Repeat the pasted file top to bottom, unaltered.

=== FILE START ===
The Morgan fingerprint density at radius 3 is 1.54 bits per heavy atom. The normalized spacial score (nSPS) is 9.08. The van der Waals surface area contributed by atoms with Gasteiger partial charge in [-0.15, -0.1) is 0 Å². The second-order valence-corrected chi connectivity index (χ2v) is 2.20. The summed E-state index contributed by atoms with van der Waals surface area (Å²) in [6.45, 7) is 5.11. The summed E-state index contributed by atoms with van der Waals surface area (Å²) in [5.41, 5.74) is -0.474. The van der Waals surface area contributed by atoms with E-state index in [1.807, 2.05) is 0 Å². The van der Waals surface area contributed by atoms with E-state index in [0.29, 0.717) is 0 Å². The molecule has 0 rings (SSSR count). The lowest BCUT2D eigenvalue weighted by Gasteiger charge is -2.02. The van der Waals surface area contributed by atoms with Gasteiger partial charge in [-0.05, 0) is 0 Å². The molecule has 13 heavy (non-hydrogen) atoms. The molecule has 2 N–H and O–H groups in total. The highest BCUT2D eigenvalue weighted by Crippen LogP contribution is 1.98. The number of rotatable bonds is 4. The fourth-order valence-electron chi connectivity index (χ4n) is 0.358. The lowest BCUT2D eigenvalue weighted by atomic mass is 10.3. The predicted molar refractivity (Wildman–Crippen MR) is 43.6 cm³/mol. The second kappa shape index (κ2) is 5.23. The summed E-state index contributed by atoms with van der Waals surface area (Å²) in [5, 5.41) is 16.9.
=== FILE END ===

The Morgan fingerprint density at radius 3 is 1.54 bits per heavy atom. The normalized spacial score (nSPS) is 9.08. The van der Waals surface area contributed by atoms with Gasteiger partial charge in [-0.15, -0.1) is 0 Å². The second-order valence-corrected chi connectivity index (χ2v) is 2.20. The summed E-state index contributed by atoms with van der Waals surface area (Å²) in [6.45, 7) is 5.11. The summed E-state index contributed by atoms with van der Waals surface area (Å²) in [5.41, 5.74) is -0.474. The van der Waals surface area contributed by atoms with E-state index in [1.807, 2.05) is 0 Å². The van der Waals surface area contributed by atoms with E-state index in [0.29, 0.717) is 0 Å². The molecule has 0 rings (SSSR count). The lowest BCUT2D eigenvalue weighted by Gasteiger charge is -2.02. The van der Waals surface area contributed by atoms with Gasteiger partial charge in [-0.05, 0) is 0 Å². The molecule has 13 heavy (non-hydrogen) atoms. The molecule has 2 N–H and O–H groups in total. The highest BCUT2D eigenvalue weighted by Crippen LogP contribution is 1.98. The number of rotatable bonds is 4. The fourth-order valence-electron chi connectivity index (χ4n) is 0.358. The lowest BCUT2D eigenvalue weighted by atomic mass is 10.3. The predicted molar refractivity (Wildman–Crippen MR) is 43.6 cm³/mol. The second kappa shape index (κ2) is 5.23. The summed E-state index contributed by atoms with van der Waals surface area (Å²) in [5, 5.41) is 16.9.